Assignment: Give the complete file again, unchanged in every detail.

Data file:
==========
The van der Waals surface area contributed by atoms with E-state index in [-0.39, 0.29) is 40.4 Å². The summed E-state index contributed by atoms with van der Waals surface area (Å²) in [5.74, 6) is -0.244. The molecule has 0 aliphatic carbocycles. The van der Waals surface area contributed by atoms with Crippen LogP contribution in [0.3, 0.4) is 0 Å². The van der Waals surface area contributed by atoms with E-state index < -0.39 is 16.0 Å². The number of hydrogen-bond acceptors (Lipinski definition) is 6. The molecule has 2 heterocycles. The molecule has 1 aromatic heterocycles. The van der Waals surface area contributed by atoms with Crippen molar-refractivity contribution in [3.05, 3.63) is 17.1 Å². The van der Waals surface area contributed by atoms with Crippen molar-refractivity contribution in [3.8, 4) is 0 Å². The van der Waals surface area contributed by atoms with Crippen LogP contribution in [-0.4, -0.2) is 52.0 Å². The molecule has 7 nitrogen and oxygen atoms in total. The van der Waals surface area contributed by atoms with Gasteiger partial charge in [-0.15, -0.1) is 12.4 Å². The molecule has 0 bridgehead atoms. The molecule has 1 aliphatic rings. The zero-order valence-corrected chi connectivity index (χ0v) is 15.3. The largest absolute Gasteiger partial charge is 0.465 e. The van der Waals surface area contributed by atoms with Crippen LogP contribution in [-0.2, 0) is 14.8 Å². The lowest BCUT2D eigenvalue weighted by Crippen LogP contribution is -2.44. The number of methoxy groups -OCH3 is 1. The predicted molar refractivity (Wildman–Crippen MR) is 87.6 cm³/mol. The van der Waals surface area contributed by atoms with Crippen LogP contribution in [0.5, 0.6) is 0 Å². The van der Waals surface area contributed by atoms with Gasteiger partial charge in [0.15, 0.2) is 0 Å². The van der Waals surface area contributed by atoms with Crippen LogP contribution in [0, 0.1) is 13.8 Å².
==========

The van der Waals surface area contributed by atoms with E-state index in [-0.39, 0.29) is 40.4 Å². The summed E-state index contributed by atoms with van der Waals surface area (Å²) in [5.74, 6) is -0.244. The molecule has 0 aliphatic carbocycles. The van der Waals surface area contributed by atoms with Crippen LogP contribution in [0.3, 0.4) is 0 Å². The van der Waals surface area contributed by atoms with E-state index < -0.39 is 16.0 Å². The number of hydrogen-bond acceptors (Lipinski definition) is 6. The molecule has 2 heterocycles. The molecule has 1 aromatic heterocycles. The van der Waals surface area contributed by atoms with Crippen molar-refractivity contribution in [3.05, 3.63) is 17.1 Å². The van der Waals surface area contributed by atoms with Crippen molar-refractivity contribution in [3.8, 4) is 0 Å². The van der Waals surface area contributed by atoms with Crippen LogP contribution in [-0.4, -0.2) is 52.0 Å². The molecule has 7 nitrogen and oxygen atoms in total. The van der Waals surface area contributed by atoms with Gasteiger partial charge in [-0.15, -0.1) is 12.4 Å². The molecule has 0 bridgehead atoms. The molecule has 1 aliphatic rings. The zero-order valence-corrected chi connectivity index (χ0v) is 15.3. The largest absolute Gasteiger partial charge is 0.465 e. The van der Waals surface area contributed by atoms with Crippen LogP contribution in [-0.2, 0) is 14.8 Å². The lowest BCUT2D eigenvalue weighted by Crippen LogP contribution is -2.44. The number of methoxy groups -OCH3 is 1. The predicted molar refractivity (Wildman–Crippen MR) is 87.6 cm³/mol. The van der Waals surface area contributed by atoms with Crippen LogP contribution in [0.5, 0.6) is 0 Å². The van der Waals surface area contributed by atoms with Gasteiger partial charge in [0.15, 0.2) is 0 Å². The van der Waals surface area contributed by atoms with Crippen LogP contribution in [0, 0.1) is 13.8 Å².